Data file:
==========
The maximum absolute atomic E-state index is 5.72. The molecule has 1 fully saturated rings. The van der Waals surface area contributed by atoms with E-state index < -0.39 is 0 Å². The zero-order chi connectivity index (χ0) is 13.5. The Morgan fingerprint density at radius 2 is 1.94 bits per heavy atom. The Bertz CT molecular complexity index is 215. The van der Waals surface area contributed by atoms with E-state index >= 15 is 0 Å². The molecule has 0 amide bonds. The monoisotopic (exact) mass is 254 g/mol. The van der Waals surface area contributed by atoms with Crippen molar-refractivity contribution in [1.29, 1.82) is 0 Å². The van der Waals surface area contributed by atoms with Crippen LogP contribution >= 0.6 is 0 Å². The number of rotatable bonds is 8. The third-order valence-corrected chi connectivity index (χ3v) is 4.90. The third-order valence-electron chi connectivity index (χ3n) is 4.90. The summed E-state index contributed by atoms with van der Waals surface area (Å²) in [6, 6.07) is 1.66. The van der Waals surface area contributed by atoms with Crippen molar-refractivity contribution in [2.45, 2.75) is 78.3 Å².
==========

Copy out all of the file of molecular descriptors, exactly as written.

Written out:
The maximum absolute atomic E-state index is 5.72. The molecule has 1 fully saturated rings. The van der Waals surface area contributed by atoms with E-state index < -0.39 is 0 Å². The zero-order chi connectivity index (χ0) is 13.5. The Morgan fingerprint density at radius 2 is 1.94 bits per heavy atom. The Bertz CT molecular complexity index is 215. The van der Waals surface area contributed by atoms with E-state index >= 15 is 0 Å². The molecule has 0 amide bonds. The monoisotopic (exact) mass is 254 g/mol. The van der Waals surface area contributed by atoms with Crippen molar-refractivity contribution in [1.29, 1.82) is 0 Å². The van der Waals surface area contributed by atoms with Crippen LogP contribution >= 0.6 is 0 Å². The number of rotatable bonds is 8. The third-order valence-corrected chi connectivity index (χ3v) is 4.90. The third-order valence-electron chi connectivity index (χ3n) is 4.90. The summed E-state index contributed by atoms with van der Waals surface area (Å²) in [6, 6.07) is 1.66. The van der Waals surface area contributed by atoms with Crippen molar-refractivity contribution in [2.45, 2.75) is 78.3 Å².